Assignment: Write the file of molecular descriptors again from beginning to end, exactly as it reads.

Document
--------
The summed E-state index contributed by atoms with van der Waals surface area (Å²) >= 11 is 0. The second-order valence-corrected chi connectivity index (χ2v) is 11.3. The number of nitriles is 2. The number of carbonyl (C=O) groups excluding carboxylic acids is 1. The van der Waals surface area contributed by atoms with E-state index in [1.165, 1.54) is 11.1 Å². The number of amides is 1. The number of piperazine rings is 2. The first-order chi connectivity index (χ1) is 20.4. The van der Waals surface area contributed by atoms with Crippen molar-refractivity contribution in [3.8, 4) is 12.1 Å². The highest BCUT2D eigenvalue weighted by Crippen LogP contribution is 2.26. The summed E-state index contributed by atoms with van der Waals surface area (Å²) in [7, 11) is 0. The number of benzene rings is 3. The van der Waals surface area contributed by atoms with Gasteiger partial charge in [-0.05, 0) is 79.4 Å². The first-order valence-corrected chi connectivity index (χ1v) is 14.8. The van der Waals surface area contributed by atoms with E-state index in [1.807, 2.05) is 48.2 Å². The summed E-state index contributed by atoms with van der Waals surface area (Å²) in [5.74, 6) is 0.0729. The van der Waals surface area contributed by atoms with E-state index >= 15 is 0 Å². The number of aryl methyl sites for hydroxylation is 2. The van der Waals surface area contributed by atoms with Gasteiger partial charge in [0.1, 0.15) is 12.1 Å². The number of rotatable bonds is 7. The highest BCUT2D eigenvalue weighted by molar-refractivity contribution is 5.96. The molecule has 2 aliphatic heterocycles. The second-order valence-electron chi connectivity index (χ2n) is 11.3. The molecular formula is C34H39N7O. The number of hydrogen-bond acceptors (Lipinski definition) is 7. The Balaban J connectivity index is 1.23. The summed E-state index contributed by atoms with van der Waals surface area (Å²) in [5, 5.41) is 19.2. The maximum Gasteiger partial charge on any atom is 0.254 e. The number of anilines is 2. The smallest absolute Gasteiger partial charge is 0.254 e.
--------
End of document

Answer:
The summed E-state index contributed by atoms with van der Waals surface area (Å²) >= 11 is 0. The second-order valence-corrected chi connectivity index (χ2v) is 11.3. The number of nitriles is 2. The number of carbonyl (C=O) groups excluding carboxylic acids is 1. The van der Waals surface area contributed by atoms with E-state index in [1.165, 1.54) is 11.1 Å². The number of amides is 1. The number of piperazine rings is 2. The first-order chi connectivity index (χ1) is 20.4. The van der Waals surface area contributed by atoms with Crippen molar-refractivity contribution in [3.8, 4) is 12.1 Å². The highest BCUT2D eigenvalue weighted by Crippen LogP contribution is 2.26. The summed E-state index contributed by atoms with van der Waals surface area (Å²) in [7, 11) is 0. The number of benzene rings is 3. The van der Waals surface area contributed by atoms with Gasteiger partial charge in [-0.05, 0) is 79.4 Å². The first-order valence-corrected chi connectivity index (χ1v) is 14.8. The van der Waals surface area contributed by atoms with E-state index in [1.807, 2.05) is 48.2 Å². The summed E-state index contributed by atoms with van der Waals surface area (Å²) in [5.74, 6) is 0.0729. The van der Waals surface area contributed by atoms with E-state index >= 15 is 0 Å². The number of aryl methyl sites for hydroxylation is 2. The van der Waals surface area contributed by atoms with Gasteiger partial charge in [0.1, 0.15) is 12.1 Å². The number of rotatable bonds is 7. The highest BCUT2D eigenvalue weighted by molar-refractivity contribution is 5.96. The molecule has 2 aliphatic heterocycles. The second-order valence-electron chi connectivity index (χ2n) is 11.3. The molecular formula is C34H39N7O. The number of hydrogen-bond acceptors (Lipinski definition) is 7. The Balaban J connectivity index is 1.23. The summed E-state index contributed by atoms with van der Waals surface area (Å²) in [5, 5.41) is 19.2. The maximum Gasteiger partial charge on any atom is 0.254 e. The number of anilines is 2. The smallest absolute Gasteiger partial charge is 0.254 e.